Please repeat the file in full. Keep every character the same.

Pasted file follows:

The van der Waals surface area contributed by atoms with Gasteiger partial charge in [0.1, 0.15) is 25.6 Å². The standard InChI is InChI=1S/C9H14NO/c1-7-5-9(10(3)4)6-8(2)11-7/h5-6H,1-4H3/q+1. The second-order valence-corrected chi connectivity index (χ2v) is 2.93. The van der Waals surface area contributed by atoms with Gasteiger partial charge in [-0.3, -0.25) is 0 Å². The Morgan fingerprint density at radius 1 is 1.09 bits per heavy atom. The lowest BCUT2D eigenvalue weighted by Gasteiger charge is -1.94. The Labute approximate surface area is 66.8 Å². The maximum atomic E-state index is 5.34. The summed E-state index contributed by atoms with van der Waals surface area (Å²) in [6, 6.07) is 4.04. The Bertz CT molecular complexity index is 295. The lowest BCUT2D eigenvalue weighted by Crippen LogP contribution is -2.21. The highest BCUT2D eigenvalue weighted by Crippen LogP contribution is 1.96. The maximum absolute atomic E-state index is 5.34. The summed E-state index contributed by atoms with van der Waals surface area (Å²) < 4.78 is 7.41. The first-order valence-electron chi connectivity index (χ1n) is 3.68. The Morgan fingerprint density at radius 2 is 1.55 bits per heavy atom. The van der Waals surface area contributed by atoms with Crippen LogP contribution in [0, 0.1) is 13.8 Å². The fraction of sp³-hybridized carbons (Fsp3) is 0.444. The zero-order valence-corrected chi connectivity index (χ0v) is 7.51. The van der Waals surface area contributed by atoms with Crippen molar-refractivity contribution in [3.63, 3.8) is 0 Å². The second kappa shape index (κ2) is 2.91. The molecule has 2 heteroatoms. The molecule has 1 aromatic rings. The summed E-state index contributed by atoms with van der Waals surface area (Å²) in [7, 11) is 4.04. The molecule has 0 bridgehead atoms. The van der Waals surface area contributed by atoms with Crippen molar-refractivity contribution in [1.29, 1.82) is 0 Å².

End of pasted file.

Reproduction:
The van der Waals surface area contributed by atoms with Gasteiger partial charge in [0.1, 0.15) is 25.6 Å². The standard InChI is InChI=1S/C9H14NO/c1-7-5-9(10(3)4)6-8(2)11-7/h5-6H,1-4H3/q+1. The second-order valence-corrected chi connectivity index (χ2v) is 2.93. The van der Waals surface area contributed by atoms with Gasteiger partial charge in [-0.3, -0.25) is 0 Å². The Morgan fingerprint density at radius 1 is 1.09 bits per heavy atom. The lowest BCUT2D eigenvalue weighted by Gasteiger charge is -1.94. The Labute approximate surface area is 66.8 Å². The maximum atomic E-state index is 5.34. The summed E-state index contributed by atoms with van der Waals surface area (Å²) in [6, 6.07) is 4.04. The Bertz CT molecular complexity index is 295. The lowest BCUT2D eigenvalue weighted by Crippen LogP contribution is -2.21. The highest BCUT2D eigenvalue weighted by Crippen LogP contribution is 1.96. The maximum absolute atomic E-state index is 5.34. The summed E-state index contributed by atoms with van der Waals surface area (Å²) < 4.78 is 7.41. The first-order valence-electron chi connectivity index (χ1n) is 3.68. The Morgan fingerprint density at radius 2 is 1.55 bits per heavy atom. The van der Waals surface area contributed by atoms with Crippen LogP contribution in [0, 0.1) is 13.8 Å². The fraction of sp³-hybridized carbons (Fsp3) is 0.444. The zero-order valence-corrected chi connectivity index (χ0v) is 7.51. The van der Waals surface area contributed by atoms with Crippen molar-refractivity contribution in [3.63, 3.8) is 0 Å². The second kappa shape index (κ2) is 2.91. The molecule has 2 heteroatoms. The molecule has 1 aromatic rings. The summed E-state index contributed by atoms with van der Waals surface area (Å²) in [7, 11) is 4.04. The molecule has 0 bridgehead atoms. The van der Waals surface area contributed by atoms with Crippen molar-refractivity contribution in [1.29, 1.82) is 0 Å².